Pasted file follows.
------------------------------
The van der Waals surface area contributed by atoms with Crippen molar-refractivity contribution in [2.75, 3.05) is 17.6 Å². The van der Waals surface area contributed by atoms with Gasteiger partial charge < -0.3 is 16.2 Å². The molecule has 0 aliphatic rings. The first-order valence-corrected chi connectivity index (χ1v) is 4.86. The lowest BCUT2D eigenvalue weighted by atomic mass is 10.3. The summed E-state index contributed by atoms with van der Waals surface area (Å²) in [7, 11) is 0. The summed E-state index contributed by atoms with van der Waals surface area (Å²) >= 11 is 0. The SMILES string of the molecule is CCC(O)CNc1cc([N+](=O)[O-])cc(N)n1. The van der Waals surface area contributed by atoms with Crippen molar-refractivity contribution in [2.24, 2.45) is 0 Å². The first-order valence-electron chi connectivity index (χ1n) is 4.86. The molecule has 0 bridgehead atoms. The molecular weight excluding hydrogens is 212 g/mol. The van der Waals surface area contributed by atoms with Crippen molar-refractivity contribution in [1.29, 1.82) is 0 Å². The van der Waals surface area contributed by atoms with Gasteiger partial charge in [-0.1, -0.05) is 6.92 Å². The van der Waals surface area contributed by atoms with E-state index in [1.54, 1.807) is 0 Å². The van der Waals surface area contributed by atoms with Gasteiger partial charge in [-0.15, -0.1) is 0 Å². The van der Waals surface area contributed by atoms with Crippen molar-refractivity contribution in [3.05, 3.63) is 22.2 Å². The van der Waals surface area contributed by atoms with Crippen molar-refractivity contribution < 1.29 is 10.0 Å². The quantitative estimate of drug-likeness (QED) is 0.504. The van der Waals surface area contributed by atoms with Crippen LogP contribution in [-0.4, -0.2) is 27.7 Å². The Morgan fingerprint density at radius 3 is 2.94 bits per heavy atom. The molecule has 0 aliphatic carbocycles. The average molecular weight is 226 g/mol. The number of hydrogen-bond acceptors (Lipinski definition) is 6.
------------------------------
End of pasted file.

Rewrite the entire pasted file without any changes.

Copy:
The van der Waals surface area contributed by atoms with Crippen molar-refractivity contribution in [2.75, 3.05) is 17.6 Å². The van der Waals surface area contributed by atoms with Gasteiger partial charge < -0.3 is 16.2 Å². The molecule has 0 aliphatic rings. The first-order valence-corrected chi connectivity index (χ1v) is 4.86. The lowest BCUT2D eigenvalue weighted by atomic mass is 10.3. The summed E-state index contributed by atoms with van der Waals surface area (Å²) in [7, 11) is 0. The summed E-state index contributed by atoms with van der Waals surface area (Å²) >= 11 is 0. The SMILES string of the molecule is CCC(O)CNc1cc([N+](=O)[O-])cc(N)n1. The van der Waals surface area contributed by atoms with Crippen molar-refractivity contribution in [2.24, 2.45) is 0 Å². The first-order valence-electron chi connectivity index (χ1n) is 4.86. The molecule has 0 bridgehead atoms. The molecular weight excluding hydrogens is 212 g/mol. The van der Waals surface area contributed by atoms with Crippen molar-refractivity contribution in [1.29, 1.82) is 0 Å². The van der Waals surface area contributed by atoms with Gasteiger partial charge in [-0.1, -0.05) is 6.92 Å². The van der Waals surface area contributed by atoms with E-state index in [1.54, 1.807) is 0 Å². The van der Waals surface area contributed by atoms with Gasteiger partial charge in [-0.15, -0.1) is 0 Å². The van der Waals surface area contributed by atoms with Crippen molar-refractivity contribution in [3.05, 3.63) is 22.2 Å². The van der Waals surface area contributed by atoms with Crippen molar-refractivity contribution < 1.29 is 10.0 Å². The quantitative estimate of drug-likeness (QED) is 0.504. The van der Waals surface area contributed by atoms with Crippen LogP contribution in [-0.4, -0.2) is 27.7 Å². The Morgan fingerprint density at radius 3 is 2.94 bits per heavy atom. The molecule has 0 aliphatic carbocycles. The average molecular weight is 226 g/mol. The number of hydrogen-bond acceptors (Lipinski definition) is 6.